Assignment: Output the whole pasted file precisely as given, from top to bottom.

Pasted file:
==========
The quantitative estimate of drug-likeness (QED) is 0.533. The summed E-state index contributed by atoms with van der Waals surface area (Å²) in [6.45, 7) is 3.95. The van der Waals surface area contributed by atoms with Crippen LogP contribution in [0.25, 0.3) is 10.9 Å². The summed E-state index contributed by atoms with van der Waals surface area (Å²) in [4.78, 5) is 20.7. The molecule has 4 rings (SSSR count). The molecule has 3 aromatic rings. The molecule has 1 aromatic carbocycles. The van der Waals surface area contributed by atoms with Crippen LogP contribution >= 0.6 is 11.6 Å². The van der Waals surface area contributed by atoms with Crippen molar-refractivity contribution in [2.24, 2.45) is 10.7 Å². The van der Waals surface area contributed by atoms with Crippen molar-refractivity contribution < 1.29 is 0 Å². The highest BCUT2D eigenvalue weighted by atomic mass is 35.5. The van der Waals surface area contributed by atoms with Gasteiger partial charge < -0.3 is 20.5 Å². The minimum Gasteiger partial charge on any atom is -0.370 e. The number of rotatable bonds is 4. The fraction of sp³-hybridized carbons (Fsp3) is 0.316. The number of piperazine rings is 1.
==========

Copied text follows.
The quantitative estimate of drug-likeness (QED) is 0.533. The summed E-state index contributed by atoms with van der Waals surface area (Å²) in [6.45, 7) is 3.95. The van der Waals surface area contributed by atoms with Crippen LogP contribution in [0.25, 0.3) is 10.9 Å². The summed E-state index contributed by atoms with van der Waals surface area (Å²) in [4.78, 5) is 20.7. The molecule has 4 rings (SSSR count). The molecule has 3 aromatic rings. The molecule has 1 aromatic carbocycles. The van der Waals surface area contributed by atoms with Crippen LogP contribution >= 0.6 is 11.6 Å². The van der Waals surface area contributed by atoms with Crippen molar-refractivity contribution in [2.24, 2.45) is 10.7 Å². The van der Waals surface area contributed by atoms with Crippen molar-refractivity contribution < 1.29 is 0 Å². The highest BCUT2D eigenvalue weighted by atomic mass is 35.5. The van der Waals surface area contributed by atoms with Gasteiger partial charge < -0.3 is 20.5 Å². The minimum Gasteiger partial charge on any atom is -0.370 e. The number of rotatable bonds is 4. The fraction of sp³-hybridized carbons (Fsp3) is 0.316. The number of piperazine rings is 1.